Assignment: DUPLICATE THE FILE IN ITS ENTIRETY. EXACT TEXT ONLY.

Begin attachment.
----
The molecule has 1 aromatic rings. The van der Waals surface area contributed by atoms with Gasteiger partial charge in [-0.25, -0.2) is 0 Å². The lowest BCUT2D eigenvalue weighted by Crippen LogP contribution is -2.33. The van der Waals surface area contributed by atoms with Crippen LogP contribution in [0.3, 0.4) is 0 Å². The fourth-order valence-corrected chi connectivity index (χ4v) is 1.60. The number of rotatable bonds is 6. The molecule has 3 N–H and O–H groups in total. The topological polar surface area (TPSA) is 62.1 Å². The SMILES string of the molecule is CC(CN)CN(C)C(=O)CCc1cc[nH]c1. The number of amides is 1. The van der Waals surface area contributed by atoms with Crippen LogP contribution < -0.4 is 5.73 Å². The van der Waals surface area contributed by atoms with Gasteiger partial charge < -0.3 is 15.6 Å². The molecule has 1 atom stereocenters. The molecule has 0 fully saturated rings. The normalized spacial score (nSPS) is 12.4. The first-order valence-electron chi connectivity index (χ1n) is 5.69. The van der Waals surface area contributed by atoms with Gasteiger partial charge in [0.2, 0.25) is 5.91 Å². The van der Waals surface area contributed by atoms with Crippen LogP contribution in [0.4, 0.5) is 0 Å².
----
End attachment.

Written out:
The molecule has 1 aromatic rings. The van der Waals surface area contributed by atoms with Gasteiger partial charge in [-0.25, -0.2) is 0 Å². The lowest BCUT2D eigenvalue weighted by Crippen LogP contribution is -2.33. The van der Waals surface area contributed by atoms with Crippen LogP contribution in [0.3, 0.4) is 0 Å². The fourth-order valence-corrected chi connectivity index (χ4v) is 1.60. The number of rotatable bonds is 6. The molecule has 3 N–H and O–H groups in total. The topological polar surface area (TPSA) is 62.1 Å². The SMILES string of the molecule is CC(CN)CN(C)C(=O)CCc1cc[nH]c1. The number of amides is 1. The van der Waals surface area contributed by atoms with Crippen LogP contribution < -0.4 is 5.73 Å². The van der Waals surface area contributed by atoms with Gasteiger partial charge < -0.3 is 15.6 Å². The molecule has 1 atom stereocenters. The molecule has 0 fully saturated rings. The normalized spacial score (nSPS) is 12.4. The first-order valence-electron chi connectivity index (χ1n) is 5.69. The van der Waals surface area contributed by atoms with Gasteiger partial charge in [0.2, 0.25) is 5.91 Å². The van der Waals surface area contributed by atoms with Crippen LogP contribution in [0.4, 0.5) is 0 Å².